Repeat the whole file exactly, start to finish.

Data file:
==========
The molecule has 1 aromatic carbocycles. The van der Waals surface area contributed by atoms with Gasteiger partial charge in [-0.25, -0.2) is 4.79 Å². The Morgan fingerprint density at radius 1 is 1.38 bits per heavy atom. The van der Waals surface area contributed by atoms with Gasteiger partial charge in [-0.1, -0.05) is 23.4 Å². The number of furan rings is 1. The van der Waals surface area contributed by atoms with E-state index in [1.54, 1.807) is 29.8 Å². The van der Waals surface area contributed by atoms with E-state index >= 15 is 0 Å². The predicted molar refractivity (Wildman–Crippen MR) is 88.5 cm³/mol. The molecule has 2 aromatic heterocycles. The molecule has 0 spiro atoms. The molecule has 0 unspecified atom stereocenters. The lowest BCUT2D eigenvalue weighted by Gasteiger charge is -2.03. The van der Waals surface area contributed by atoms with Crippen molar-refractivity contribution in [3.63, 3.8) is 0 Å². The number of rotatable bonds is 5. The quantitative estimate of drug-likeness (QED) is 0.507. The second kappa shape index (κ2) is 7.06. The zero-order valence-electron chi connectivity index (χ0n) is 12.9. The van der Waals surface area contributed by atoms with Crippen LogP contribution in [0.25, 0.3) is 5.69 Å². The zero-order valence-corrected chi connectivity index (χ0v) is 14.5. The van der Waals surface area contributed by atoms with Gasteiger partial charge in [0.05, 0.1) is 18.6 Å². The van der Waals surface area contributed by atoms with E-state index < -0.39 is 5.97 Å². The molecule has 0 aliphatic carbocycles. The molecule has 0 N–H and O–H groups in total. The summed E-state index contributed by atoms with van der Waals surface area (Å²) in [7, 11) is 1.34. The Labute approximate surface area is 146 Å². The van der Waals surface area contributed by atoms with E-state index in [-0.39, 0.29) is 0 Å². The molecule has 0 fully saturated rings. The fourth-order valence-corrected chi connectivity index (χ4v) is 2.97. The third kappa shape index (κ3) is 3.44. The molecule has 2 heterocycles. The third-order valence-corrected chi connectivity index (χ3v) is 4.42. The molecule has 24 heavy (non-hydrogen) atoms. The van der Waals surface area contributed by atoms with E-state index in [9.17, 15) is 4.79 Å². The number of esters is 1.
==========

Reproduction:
The molecule has 1 aromatic carbocycles. The van der Waals surface area contributed by atoms with Gasteiger partial charge in [-0.25, -0.2) is 4.79 Å². The Morgan fingerprint density at radius 1 is 1.38 bits per heavy atom. The van der Waals surface area contributed by atoms with Gasteiger partial charge in [-0.1, -0.05) is 23.4 Å². The number of furan rings is 1. The van der Waals surface area contributed by atoms with E-state index in [1.54, 1.807) is 29.8 Å². The van der Waals surface area contributed by atoms with E-state index >= 15 is 0 Å². The predicted molar refractivity (Wildman–Crippen MR) is 88.5 cm³/mol. The molecule has 2 aromatic heterocycles. The molecule has 0 spiro atoms. The molecule has 0 unspecified atom stereocenters. The lowest BCUT2D eigenvalue weighted by Gasteiger charge is -2.03. The van der Waals surface area contributed by atoms with Crippen molar-refractivity contribution in [3.63, 3.8) is 0 Å². The number of rotatable bonds is 5. The quantitative estimate of drug-likeness (QED) is 0.507. The second kappa shape index (κ2) is 7.06. The zero-order valence-electron chi connectivity index (χ0n) is 12.9. The van der Waals surface area contributed by atoms with Crippen LogP contribution in [0.25, 0.3) is 5.69 Å². The zero-order valence-corrected chi connectivity index (χ0v) is 14.5. The van der Waals surface area contributed by atoms with Gasteiger partial charge in [0.05, 0.1) is 18.6 Å². The van der Waals surface area contributed by atoms with E-state index < -0.39 is 5.97 Å². The molecule has 0 aliphatic carbocycles. The molecule has 0 N–H and O–H groups in total. The summed E-state index contributed by atoms with van der Waals surface area (Å²) in [7, 11) is 1.34. The Labute approximate surface area is 146 Å². The van der Waals surface area contributed by atoms with E-state index in [-0.39, 0.29) is 0 Å². The molecule has 0 fully saturated rings. The fourth-order valence-corrected chi connectivity index (χ4v) is 2.97. The third kappa shape index (κ3) is 3.44. The molecule has 2 heterocycles. The third-order valence-corrected chi connectivity index (χ3v) is 4.42. The molecule has 24 heavy (non-hydrogen) atoms. The van der Waals surface area contributed by atoms with E-state index in [9.17, 15) is 4.79 Å². The number of esters is 1.